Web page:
Taking the top four striking options out of your squad means you’ll probably struggle to score. Consequently, I believe Hodgson’s decision to play it safe on the road was the correct one in a game England couldn’t afford to lose. Not must win, but couldn’t afford to lose. England drew and the equation for their final two games is simple: win both. What if England had won 8-0? A draw and a win would suffice. But if they’d lost? They would have had to win both games just to qualify for the play-offs. It wasn’t pretty, not by any means, but last nights result got the job done in difficult circumstances and ensures their fate is in their hands with two very winnable home games left to come. I’ll leave you with one last stat: England have scored 25 goals so far in qualifying, bettered only by ze Germans (28). Make of that what you will.

 

Week 1 Early Games Recap

Copyright ESPN

Eleven of sixteen week one games are now in the books, including Thursday nights opener in Denver and ten early games this evening. As I sit here watching Colin Kaepernick and the 49ers take on Aaron Rodgers and Green Bay here’s are my take on the games that have already taken place.

– Peyton Manning threw an incredible seven touchdown passes on Thursday night against Denver as the Broncos racked up 49 points. For all the talk of how much the Ravens would miss Ray Lewis it was their secondary that suffered, a unit that had to replace three quarters of its members over the summer. Future hall of fame safety Ed Reed left for Houston, corner Cary Williams signed for Philadelphia and Bernard Pollard, the oft penalised strong safety, landed in Tennessee. The absence of those three clearly showed up as Manning picked apart their replacements with surgical precision, and for a team that built a championship winning team on a strong defense that is a major concern. They won’t face a QB as good as Manning every week, however, and the AFC north looks to be fairly poor offensively with Cleveland, Pittsburgh and Cincinnati combining for just 40 points in week one.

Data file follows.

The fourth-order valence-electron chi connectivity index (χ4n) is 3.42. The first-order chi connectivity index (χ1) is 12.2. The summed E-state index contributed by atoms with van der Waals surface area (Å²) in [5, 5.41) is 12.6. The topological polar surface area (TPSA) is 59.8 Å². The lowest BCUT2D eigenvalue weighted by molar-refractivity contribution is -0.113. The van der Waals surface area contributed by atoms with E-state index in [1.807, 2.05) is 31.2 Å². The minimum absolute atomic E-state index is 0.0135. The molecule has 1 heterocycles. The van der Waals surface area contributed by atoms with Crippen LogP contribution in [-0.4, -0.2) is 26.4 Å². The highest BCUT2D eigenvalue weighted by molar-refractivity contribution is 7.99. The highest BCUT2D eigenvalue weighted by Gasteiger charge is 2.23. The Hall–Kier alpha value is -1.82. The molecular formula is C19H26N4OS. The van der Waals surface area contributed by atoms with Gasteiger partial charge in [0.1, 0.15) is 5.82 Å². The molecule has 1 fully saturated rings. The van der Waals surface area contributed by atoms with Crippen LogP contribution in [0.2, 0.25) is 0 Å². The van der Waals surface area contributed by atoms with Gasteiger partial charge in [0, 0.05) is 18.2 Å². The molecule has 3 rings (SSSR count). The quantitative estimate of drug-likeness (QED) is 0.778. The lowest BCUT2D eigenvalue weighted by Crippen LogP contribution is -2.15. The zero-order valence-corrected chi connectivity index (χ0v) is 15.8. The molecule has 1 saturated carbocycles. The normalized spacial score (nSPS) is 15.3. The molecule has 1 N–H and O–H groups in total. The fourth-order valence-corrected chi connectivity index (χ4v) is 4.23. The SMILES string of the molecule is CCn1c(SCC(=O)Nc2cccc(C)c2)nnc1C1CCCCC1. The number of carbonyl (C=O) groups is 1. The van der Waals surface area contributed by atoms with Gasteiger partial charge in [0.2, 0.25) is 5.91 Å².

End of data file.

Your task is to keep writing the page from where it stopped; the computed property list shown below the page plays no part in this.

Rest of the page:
– Speaking of Pittsburgh, they were upset 16-9 at home by the Titans. The opening play of the game was a boneheaded safety from Tennessee kick returner Darius Reynaud, who caught the ball at the one yard line before retreating and inexplicably taking a knee in the end zone. Those two points were all the Steelers could muster until garbage time in the fourth quarter, but more significantly for the hosts they lost centre Maurkice Pouncey for the season with what looks like an ACL tear. Pouncey was the one bright spot on a weak offensive line heading into the season and Ben Roethlisberger will have an even tougher time staying on his feet without Pouncey protecting him. Big Ben also looks short of options in the passing game with Mike Wallace now in Miami and the rushing attack appears incapable of picking up the slack.

– Tampa Bay literally gifted the Jets one in New Jersey thanks to the most idiotic play I’ve seen for a while. With Geno Smith casually ambling out of bounds at around midfield, and well out of field goal range, Lavonte David decided it would be wise to push Smith as he slowed down outside of the field of play. 15 yards were added to the play, and with seven seconds left Nick Polk dispatched his kick straight through the uprights. Smith wasn’t great but he also wasn’t nearly as bad as everyone thought he would be after his terrible pre-season, giving head coach and professional self publicist Rex Ryan a bit of respite from the pressure that comes with being better at talking a good game rather than coaching a good one. Both teams were as bad as each other in a sloppy contest, which doesn’t bode well for either.

– Matt Ryan came just short of rallying Atlanta to a last minute victory in the Superdome against New Orleans as his fourth down pass with seconds left was picked off in the end zone after the Falcons had four attempts to score from within four yards. After the Saints had the worst defense in NFL history last season Rob Ryan, Rex’s brother, should receive credit for keeping the high powered Falcons offense in check. Both Drew Brees and Ryan threw for over 300 yards but neither could strike the killer blow as both defenses turned the screw in the red zone. Steven Jackson ran for 77 yards on 11 carries on his Falcons debut and was perhaps slightly underused as Atlanta took to the air, ultimately unsuccessfully as Sean Peyton got the W on his return to coaching following his bounty gate induced suspension,